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Beastie Boys’s “Sabotage” Is About Their Engineer Being Annoying

NEW YORK, NY - SEPTEMBER 13: Mike D and Ad-Rock of Beastie Boys visit at SiriusXM Studios on September 13, 2018 in New York City. (Photo by Robin Marchant/Getty Images)

Michael Diamond and Adam Horovitz’s long-awaited memoir Beastie Boys Book is out today, as are two excerpts from the yet-to-be-released audiobook version, which features readings from dozens of contributing celebs. In a chapter published by Rolling Stone, actor Tim Meadows narrates the story behind Beastie Boys‘s Ill Communication single “Sabotage,” revealing that Mike D’s anti-authority anthem was, in fact, inspired by their recording engineer being a nag.

The offending tech in question was Mario Caldato Jr. Horovitz writes (and Meadows reads) that during the making of Ill Communication, the group was often unsure about their sound, and their indecision tested Caldato’s patience. “We were totally indecisive about what, when, why and how to complete songs. Mario was getting frustrated,” Meadows says in the clip. “That’s a really calm way of saying that he would blow a fuse and get pissed off at us and scream that we just needed to finish something, anything, a song. He would push awful instrumental tracks we made just to have something moving toward completion.”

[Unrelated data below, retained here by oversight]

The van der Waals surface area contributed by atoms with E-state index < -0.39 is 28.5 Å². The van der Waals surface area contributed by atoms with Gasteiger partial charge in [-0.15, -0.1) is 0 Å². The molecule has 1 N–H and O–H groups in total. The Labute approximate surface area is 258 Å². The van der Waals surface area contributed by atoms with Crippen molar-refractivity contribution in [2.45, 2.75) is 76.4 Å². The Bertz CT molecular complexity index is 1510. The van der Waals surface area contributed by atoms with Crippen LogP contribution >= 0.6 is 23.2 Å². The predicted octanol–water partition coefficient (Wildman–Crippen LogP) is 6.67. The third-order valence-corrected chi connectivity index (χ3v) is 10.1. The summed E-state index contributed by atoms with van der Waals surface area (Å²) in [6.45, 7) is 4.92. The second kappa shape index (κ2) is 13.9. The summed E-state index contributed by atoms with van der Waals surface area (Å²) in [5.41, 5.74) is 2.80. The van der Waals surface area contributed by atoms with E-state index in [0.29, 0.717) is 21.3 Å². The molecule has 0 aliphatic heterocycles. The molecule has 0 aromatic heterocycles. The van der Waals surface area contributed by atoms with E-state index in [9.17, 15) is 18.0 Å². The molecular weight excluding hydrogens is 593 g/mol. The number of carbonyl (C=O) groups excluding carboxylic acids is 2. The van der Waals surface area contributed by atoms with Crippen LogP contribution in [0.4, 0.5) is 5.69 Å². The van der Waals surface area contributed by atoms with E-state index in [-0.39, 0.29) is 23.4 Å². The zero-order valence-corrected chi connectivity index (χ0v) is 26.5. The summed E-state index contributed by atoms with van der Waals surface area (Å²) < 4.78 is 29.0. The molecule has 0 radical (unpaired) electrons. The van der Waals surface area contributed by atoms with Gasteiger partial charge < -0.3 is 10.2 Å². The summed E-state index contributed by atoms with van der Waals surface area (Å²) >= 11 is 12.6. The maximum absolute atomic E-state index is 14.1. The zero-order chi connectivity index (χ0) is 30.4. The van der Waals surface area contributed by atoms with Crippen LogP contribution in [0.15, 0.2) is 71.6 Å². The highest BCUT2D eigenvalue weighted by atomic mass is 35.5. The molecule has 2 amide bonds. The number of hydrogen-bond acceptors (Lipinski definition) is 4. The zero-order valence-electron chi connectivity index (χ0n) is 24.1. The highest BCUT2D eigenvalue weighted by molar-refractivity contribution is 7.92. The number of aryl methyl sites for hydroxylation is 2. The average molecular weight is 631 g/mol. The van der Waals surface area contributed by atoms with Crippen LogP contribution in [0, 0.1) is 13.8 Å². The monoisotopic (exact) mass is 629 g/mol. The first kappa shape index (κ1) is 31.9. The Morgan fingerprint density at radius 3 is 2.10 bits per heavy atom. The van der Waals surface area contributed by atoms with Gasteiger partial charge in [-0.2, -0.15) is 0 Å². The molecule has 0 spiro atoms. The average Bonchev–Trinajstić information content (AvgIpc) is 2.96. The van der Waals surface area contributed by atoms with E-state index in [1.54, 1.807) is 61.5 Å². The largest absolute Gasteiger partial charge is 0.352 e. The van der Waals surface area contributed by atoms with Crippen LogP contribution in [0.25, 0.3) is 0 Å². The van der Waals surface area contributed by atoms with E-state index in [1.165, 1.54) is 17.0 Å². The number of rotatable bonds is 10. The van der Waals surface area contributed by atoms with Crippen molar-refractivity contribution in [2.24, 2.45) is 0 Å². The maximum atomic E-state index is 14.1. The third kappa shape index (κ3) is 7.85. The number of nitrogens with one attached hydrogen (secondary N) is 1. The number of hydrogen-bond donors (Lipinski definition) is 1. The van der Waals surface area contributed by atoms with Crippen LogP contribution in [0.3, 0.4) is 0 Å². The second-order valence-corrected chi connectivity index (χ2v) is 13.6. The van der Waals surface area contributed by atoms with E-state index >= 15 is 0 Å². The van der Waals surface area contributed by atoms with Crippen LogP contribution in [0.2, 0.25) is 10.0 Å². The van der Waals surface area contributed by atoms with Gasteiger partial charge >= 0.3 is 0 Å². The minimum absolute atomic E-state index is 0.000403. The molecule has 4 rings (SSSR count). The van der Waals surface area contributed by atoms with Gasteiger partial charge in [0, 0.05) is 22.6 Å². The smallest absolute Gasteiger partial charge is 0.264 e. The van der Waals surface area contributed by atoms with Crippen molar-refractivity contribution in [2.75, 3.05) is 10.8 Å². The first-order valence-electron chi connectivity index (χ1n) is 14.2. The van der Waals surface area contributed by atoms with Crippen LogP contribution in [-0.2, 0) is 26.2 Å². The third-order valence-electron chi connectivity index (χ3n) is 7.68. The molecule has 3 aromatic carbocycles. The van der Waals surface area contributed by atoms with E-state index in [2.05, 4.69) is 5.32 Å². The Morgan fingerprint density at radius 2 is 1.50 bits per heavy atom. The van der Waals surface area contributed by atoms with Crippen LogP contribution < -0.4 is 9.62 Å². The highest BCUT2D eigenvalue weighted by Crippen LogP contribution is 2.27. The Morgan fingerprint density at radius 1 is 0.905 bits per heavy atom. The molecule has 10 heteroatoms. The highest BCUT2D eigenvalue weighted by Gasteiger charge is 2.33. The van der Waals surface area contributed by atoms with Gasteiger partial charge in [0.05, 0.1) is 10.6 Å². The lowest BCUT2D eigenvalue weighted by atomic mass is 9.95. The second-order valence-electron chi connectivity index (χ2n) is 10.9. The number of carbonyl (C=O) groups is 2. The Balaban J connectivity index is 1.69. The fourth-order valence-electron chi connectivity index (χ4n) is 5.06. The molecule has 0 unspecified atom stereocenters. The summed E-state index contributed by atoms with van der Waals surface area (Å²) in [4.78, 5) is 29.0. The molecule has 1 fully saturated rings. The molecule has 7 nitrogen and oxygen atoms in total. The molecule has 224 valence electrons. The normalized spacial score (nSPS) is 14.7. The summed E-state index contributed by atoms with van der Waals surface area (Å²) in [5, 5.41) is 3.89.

“Sabotage” was apparently the last song completed on the album and went through multiple iterations, including a more rap-centric take featuring a scratched Queen Latifah sample as the hook. Horovitz ultimately settled on his iconic screamed approach after deciding to roast their engineer on track: “I decided it would be funny to write a song about how Mario was holding us all down, how he was trying to mess it all up, sabotaging our great works of art.”

A separate audiobook excerpt via Vulture details the trio’s night attending Black Flag‘s New York debut in 1981 at the Peppermint Lounge in Times Square. Diamond attended the gig with Adam Yauch, but neither had yet met Horovitz, who arrived with Nick Cooper, later the Beastie’s manager before Russell Simmons took over. Also in attendance at the scene-launching show, according to the excerpt, were Henry Rollins, then Henry Garfield, who would join Black Flag months later, and a pre-Sonic Youth Thurston Moore.

Horovitiz and Diamond are currently touring the book; you can view their travel schedule here. Listen to an excerpt below.